There’s a lot going on behind the scenes in the Cathedral – and I don’t just mean behind the hoardings, though that too. Here’s a quick run-down of some of the things the team and I are working hard on day by day at the moment.
The alterations – this is the major changes to the Cathedral that you see when you come in to visit. So far we’ve removed the old seating; carefully taken the Nicholson screen apart, and removed it in pieces ready to be returned for reassembly in its new position; dug down and cleared the way for the vault, which is now partially in place, with the engineering bricks currently visible, but the final finished lining not yet there; laid the limecrete foundation for the new flooring, and also laid down the piping for the future underfloor heating – which is what you can see in the picture at the top of this Blog, in case you were wondering! Next we place limecrete screed over the pipes, and then lay the finished stone floors over the screed. Meanwhile the screens go back in their new places, and the ambulatory will take shape. Practically every bit of this is specialist, and Rob Pell, our construction site manager, and his team are working ever so carefully. and very hard Meanwhile on the outer side of the hoardings, visitor numbers remain high, with many people queueing to take a peek through the two vision ports. And its good also to hear people generally commenting positively on how we’re managing to maintain the place as a working and praying Cathedral, and our extra visitors appreciating the atmosphere and welcome.
The tomb and its plinth – we recently made a final response to some pressure received from the Richard III Society and the Looking for Richard Project on a number of issues. One of those was on the lying in a place of sanctity before reinterment – you can read our final word on that here. Another was on the nature of the tomb. There’s been much debate over this over the past year or more, but the final design is as approved by CFCE last March. It was never about to change from that, but we were pleased to be able to announce that we are inlaying four white Yorkist roses into the floor of the ambulatory, in a square around the tomb, approximately where you might also put candle stands in such a space.
The swaledale fossil stone tomb itself, and its kilkenny marble plinth, are being made by stoneworker James Elliott, and as I wrote last time, Emma and I recently visited him at his Market Overton workshop in Rutland. The piece of swaledale stone we first saw and selected in Penrith is now with him and beginning its journey from raw stone to worked tomb, but if, like me, you had initially imagined the plinth as one solid piece of marble, I discovered I couldn’t be more wrong. It will be an amazingly engineered piece of work, constructed almost block by block and plane by plane, to bear the weight and load in the right places, and carry the inscriptions and royal coat of arms where we’ve shown it will. James will be putting this in place early next year, following on the completion of the other works, and then it is he who will supervise the final lowering onto the vault of the swaledale monolith, at the conclusion of the service of reinterment on March 26th, ready for its full revelation in the final service of the week the next morning.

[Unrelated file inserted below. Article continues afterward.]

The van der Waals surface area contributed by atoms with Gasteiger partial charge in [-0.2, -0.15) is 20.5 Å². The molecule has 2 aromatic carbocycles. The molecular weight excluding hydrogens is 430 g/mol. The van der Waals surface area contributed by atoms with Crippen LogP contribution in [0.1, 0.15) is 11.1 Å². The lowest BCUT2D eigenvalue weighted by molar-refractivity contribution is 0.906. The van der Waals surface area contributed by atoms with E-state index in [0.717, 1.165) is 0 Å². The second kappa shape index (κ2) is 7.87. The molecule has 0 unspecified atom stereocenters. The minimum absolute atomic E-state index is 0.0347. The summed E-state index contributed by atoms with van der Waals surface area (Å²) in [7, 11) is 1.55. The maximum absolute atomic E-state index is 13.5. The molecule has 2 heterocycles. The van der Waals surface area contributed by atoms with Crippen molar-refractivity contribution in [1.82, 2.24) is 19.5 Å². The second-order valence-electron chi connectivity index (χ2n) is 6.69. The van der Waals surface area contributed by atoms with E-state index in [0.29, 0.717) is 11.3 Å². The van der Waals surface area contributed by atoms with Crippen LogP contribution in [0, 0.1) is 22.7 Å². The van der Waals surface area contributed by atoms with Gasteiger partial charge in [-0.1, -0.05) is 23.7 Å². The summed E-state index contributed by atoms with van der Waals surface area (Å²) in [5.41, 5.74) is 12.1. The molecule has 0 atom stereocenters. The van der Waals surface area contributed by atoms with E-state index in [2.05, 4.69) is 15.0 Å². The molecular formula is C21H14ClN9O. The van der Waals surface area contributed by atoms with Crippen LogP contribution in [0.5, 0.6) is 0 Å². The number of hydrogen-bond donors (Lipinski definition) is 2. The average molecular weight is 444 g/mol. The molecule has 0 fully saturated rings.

The new furnishings – separately from all that, we need to replace the fixed canons’ stalls, removed from the old space, with new more movable canons’ seating and choir stalls. These have been specially designed for us by Luke Hughes and Company, a leading designer of such items for many Cathedrals and larger churches, and the first orders for their manufacture are being placed imminently.
We will also be creating a new cathedra (Bishop’s chair) to replace the old, very elaborate one which formerly stood in the old far east end sanctuary. It will remain in the Cathedral as a work of artistry, but not a functional bishop’s chair, situated in a new location in the north transept, under the window. The new cathedra will be in the new sanctuary under the tower, central to the reordered building.
Telling the story – alongside all of this, of course we want to help our visitors understand what they’re looking at when they come, and to that end we have commissioned a series of interpretative displays. Unlike the interesting and historically informative displays over the road in the Visitor Centre, these are not designed so much to inform or entertain as to stimulate people to think – and maybe also to pray. They will do this by linking aspects of the story of the life and death of Richard III with the stories of our own lives. The displays will also offer a more permanent way of displaying the amazing Pall being made for us by Jacquie Binns, and the replica crown donated to be with King Richard III by John Ashdown-Hill for his reinterment, and beyond. And the windows for St Katharines chapel by Tom Denny will complete the interpretative materials we’re providing – though we don’t now expect these to be ready before next summer.
You will note that I’ve been sparing of detail in all of this account. There will be plenty of time to see exactly what we’re planning as next Spring unfolds, and I wouldn’t want to spoil all the surprises. But I thought it might be of interest to see how much activity is going on behind the scenes to get us to that point. And I’ve only talked about the physical stuff today. What about the services, the invitations, the week of events, the appeal..? Well – more on all of that for another time soon, perhaps. Or else you can pop over to the Project website for the latest news. But you probably know that already.
Meanwhile, I’d like to leave you with a lovely shot of the spire all lit up red for Remembrance Sunday the other week, taken by David from the new Jubilee Square. Behind the ground-floor window with a blue blind to the centre right is my office. Just in case you wanted to know…